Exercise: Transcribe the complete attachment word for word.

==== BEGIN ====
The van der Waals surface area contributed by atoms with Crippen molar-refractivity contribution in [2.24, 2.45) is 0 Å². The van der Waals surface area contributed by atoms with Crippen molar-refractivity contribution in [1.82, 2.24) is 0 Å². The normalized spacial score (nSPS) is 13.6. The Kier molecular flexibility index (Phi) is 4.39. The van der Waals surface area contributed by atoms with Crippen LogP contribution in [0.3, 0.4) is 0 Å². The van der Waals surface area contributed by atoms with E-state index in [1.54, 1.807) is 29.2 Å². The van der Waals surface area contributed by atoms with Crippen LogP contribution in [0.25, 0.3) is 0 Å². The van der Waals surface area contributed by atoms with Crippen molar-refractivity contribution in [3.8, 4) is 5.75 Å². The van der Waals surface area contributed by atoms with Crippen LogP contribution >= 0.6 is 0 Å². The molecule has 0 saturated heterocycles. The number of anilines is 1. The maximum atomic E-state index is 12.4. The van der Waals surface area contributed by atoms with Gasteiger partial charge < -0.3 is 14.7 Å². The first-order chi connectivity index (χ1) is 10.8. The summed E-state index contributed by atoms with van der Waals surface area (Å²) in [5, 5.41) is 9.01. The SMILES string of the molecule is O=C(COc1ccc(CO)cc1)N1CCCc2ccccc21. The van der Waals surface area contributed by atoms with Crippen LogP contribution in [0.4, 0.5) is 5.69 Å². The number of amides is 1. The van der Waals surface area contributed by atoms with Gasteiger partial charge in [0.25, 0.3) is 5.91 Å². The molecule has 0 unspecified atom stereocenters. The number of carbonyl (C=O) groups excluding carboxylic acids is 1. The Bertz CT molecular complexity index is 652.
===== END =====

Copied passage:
The van der Waals surface area contributed by atoms with Crippen molar-refractivity contribution in [2.24, 2.45) is 0 Å². The van der Waals surface area contributed by atoms with Crippen molar-refractivity contribution in [1.82, 2.24) is 0 Å². The normalized spacial score (nSPS) is 13.6. The Kier molecular flexibility index (Phi) is 4.39. The van der Waals surface area contributed by atoms with Crippen LogP contribution in [0.3, 0.4) is 0 Å². The van der Waals surface area contributed by atoms with E-state index in [1.54, 1.807) is 29.2 Å². The van der Waals surface area contributed by atoms with Crippen LogP contribution in [0.25, 0.3) is 0 Å². The van der Waals surface area contributed by atoms with Crippen molar-refractivity contribution in [3.8, 4) is 5.75 Å². The van der Waals surface area contributed by atoms with Crippen LogP contribution >= 0.6 is 0 Å². The molecule has 0 saturated heterocycles. The number of anilines is 1. The maximum atomic E-state index is 12.4. The van der Waals surface area contributed by atoms with Gasteiger partial charge < -0.3 is 14.7 Å². The first-order chi connectivity index (χ1) is 10.8. The summed E-state index contributed by atoms with van der Waals surface area (Å²) in [5, 5.41) is 9.01. The SMILES string of the molecule is O=C(COc1ccc(CO)cc1)N1CCCc2ccccc21. The van der Waals surface area contributed by atoms with Crippen LogP contribution in [0.4, 0.5) is 5.69 Å². The number of amides is 1. The van der Waals surface area contributed by atoms with Gasteiger partial charge in [0.25, 0.3) is 5.91 Å². The molecule has 0 unspecified atom stereocenters. The number of carbonyl (C=O) groups excluding carboxylic acids is 1. The Bertz CT molecular complexity index is 652.